Friday, February 8, 2013

Storyteller's Journey

Aspens' Edge - Oil Painting - by Michael Lindstrom
Texturing and Layering

Last Friday night my husband had his debut art show at the gallery where he is represented - it was a huge success. One of the things I overheard from a person perusing the art was:

"He uses so much paint...lots of textures and layers." That person was absolutely correct. It is something that Michael does consciously - the technique has become a bit of his trademark.

Using textures and layers is not a technique exclusive to oil painters. I have had many in-depth discussions with my middle son - Kevin (an aspiring author), about this very subject with regard to our individual manuscripts. Somewhere between revising and editing is that place where a writer textures and layers his/her story. You know what I mean: Tweaking word choices, embellishing character development, expanding a setting description, polishing the text, and on and on.
The thing about texturing and layering is that it takes a lot of time!

One of the things that I have recently vowed to avoid is to place a time limit on a finished manuscript. Up until the time I fully began to value the texturing and layering approach, my feeling was X amount of hours writing would = a set time for completing my manuscript. Wrong!

As with any form of art, the process should flow from one's spirit, it is the revelation of one's soul - whether it is on a canvas, a sheet of music, or a page from a novel.

If you and I are Facebook friends then you are well aware of the inspiring quotes I like to feature on my timeline. Those posts are not chosen randomly. They are just as much for me as they are for my friends!

"The process of writing a book is infinitely more important than the book that is completed as a result of the writing, let alone the success or failure that book may have after it is written...the book is merely a symbol of the writing. In writing the book I am living. I am growing. I am tapping myself. I am changing. The process is the product."
Theodore Isaac Rubin

Do you texture & layer? Any thoughts about the writing process?

8 comments:

  1. I understand using so much paint. I come from a family of artists - my dad, sister, and nephew. My sister owned her own art gallery at one time.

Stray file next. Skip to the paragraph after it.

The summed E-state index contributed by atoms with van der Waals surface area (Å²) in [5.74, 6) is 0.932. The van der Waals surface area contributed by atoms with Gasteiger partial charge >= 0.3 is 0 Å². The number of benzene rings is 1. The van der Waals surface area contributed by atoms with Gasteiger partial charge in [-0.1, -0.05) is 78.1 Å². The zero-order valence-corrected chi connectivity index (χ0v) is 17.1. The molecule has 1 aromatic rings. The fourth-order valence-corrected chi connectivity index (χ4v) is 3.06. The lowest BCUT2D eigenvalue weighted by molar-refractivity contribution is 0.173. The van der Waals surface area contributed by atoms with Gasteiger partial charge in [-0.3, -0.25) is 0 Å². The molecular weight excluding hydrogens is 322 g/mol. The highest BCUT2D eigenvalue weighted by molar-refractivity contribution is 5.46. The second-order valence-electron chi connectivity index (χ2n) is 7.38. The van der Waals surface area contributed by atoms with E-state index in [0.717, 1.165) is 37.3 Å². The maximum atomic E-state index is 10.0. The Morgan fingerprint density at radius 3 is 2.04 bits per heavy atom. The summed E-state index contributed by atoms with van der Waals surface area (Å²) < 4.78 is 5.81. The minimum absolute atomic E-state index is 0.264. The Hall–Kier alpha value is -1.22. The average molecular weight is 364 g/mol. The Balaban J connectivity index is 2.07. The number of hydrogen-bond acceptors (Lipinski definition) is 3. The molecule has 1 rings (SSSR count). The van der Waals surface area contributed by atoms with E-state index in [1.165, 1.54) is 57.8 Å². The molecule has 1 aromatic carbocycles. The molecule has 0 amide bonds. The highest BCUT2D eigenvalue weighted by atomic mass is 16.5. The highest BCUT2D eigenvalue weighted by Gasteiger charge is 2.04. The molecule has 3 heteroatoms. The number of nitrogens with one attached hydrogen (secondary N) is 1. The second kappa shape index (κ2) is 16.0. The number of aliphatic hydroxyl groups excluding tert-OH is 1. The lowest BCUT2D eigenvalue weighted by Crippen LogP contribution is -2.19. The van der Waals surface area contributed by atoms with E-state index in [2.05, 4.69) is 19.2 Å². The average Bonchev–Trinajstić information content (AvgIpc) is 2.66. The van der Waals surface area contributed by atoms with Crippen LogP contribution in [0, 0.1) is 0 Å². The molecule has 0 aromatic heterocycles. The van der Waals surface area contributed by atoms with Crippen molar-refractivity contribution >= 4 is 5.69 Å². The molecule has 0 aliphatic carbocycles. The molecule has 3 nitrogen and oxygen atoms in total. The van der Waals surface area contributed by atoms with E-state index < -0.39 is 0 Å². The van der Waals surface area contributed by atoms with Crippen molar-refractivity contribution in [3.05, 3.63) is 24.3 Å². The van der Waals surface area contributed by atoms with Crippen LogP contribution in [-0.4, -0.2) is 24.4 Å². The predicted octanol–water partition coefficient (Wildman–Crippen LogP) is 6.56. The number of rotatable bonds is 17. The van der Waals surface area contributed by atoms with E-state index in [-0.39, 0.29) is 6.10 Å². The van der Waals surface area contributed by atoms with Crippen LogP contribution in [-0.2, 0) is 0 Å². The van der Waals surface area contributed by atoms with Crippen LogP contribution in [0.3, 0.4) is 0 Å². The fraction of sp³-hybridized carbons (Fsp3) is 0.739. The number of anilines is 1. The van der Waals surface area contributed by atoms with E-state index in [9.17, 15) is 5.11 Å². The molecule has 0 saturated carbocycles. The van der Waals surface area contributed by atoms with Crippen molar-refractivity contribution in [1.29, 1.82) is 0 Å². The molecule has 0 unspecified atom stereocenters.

I'm the writer in the family. I texture and layer in my writing! It's an important part of the process otherwise it's all flat, no depth.

    Love the Aspen trees! Love your hubby's work. Great post, Vicki!

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    1. Loree, I'm so glad you mentioned about your creative family - that's so cool. I know that Michael so appreciates the support he's received. In fact, he just noticed you "liked" something of his on FB this morning! ^_^ Have a great weekend!

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  2. I love that painting. Your husband is very talented.

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    1. Thanks, Sara. Like many artists, Michael still has a hard time believing that. Hope you have an awesome weekend!

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  3. Such a beautiful painting...and a very thoughtful post. Congratulations, both of you.

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    1. Thanks, Valentina. Good luck on your writing, and have a great weekend! (I guess it's half over across the pond! ^_^)

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  4. Great thoughts! Love the idea of layering our novels like Michael layers his paintings. Texture and layers! Great quote, too. Never thought of it that way. Which means even the novels that don't get published are all a part of that process, and adds to who we are. Enjoy the process!

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    1. Thanks, Carol. The quote really resonated with me too. Like so many things in life, it would be easy to forget why we began this journey: because we love it. Focusing on agent-representation or publication can deplete our joy. Since I have recently realigned my thinking, I seem to be enjoying writing more than ever. Happy writing to you!

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